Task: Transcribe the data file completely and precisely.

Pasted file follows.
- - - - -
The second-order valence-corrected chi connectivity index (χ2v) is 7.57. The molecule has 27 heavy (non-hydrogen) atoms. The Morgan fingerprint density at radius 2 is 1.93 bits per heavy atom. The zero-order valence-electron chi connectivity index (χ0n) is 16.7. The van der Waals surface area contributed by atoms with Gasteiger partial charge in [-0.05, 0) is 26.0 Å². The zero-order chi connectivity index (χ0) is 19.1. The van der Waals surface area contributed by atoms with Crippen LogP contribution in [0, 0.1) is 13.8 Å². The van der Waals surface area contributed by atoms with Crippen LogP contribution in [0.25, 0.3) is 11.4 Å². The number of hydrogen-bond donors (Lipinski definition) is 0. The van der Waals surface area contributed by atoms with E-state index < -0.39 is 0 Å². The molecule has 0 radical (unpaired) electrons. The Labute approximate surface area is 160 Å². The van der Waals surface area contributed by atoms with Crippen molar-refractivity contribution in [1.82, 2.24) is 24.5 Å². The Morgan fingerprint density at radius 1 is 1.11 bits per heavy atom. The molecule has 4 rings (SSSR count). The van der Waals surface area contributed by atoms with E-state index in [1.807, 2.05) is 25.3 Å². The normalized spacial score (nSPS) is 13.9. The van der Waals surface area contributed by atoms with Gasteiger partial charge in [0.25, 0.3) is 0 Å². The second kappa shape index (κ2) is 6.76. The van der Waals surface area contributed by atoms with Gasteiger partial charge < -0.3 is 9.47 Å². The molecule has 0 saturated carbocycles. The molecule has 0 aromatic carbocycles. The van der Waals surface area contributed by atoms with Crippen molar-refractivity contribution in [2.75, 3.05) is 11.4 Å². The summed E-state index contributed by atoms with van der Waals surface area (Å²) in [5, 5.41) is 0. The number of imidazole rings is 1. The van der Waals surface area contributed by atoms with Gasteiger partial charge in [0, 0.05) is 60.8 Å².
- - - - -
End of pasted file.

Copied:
The second-order valence-corrected chi connectivity index (χ2v) is 7.57. The molecule has 27 heavy (non-hydrogen) atoms. The Morgan fingerprint density at radius 2 is 1.93 bits per heavy atom. The zero-order valence-electron chi connectivity index (χ0n) is 16.7. The van der Waals surface area contributed by atoms with Gasteiger partial charge in [-0.05, 0) is 26.0 Å². The zero-order chi connectivity index (χ0) is 19.1. The van der Waals surface area contributed by atoms with Crippen LogP contribution in [0, 0.1) is 13.8 Å². The van der Waals surface area contributed by atoms with Crippen LogP contribution in [0.25, 0.3) is 11.4 Å². The number of hydrogen-bond donors (Lipinski definition) is 0. The van der Waals surface area contributed by atoms with E-state index < -0.39 is 0 Å². The molecule has 0 radical (unpaired) electrons. The Labute approximate surface area is 160 Å². The van der Waals surface area contributed by atoms with Crippen molar-refractivity contribution in [1.82, 2.24) is 24.5 Å². The Morgan fingerprint density at radius 1 is 1.11 bits per heavy atom. The molecule has 4 rings (SSSR count). The van der Waals surface area contributed by atoms with E-state index in [1.807, 2.05) is 25.3 Å². The normalized spacial score (nSPS) is 13.9. The van der Waals surface area contributed by atoms with Gasteiger partial charge in [0.25, 0.3) is 0 Å². The second kappa shape index (κ2) is 6.76. The van der Waals surface area contributed by atoms with Gasteiger partial charge < -0.3 is 9.47 Å². The molecule has 0 saturated carbocycles. The molecule has 0 aromatic carbocycles. The van der Waals surface area contributed by atoms with Crippen molar-refractivity contribution in [2.75, 3.05) is 11.4 Å². The summed E-state index contributed by atoms with van der Waals surface area (Å²) in [5, 5.41) is 0. The number of imidazole rings is 1. The van der Waals surface area contributed by atoms with Gasteiger partial charge in [0, 0.05) is 60.8 Å².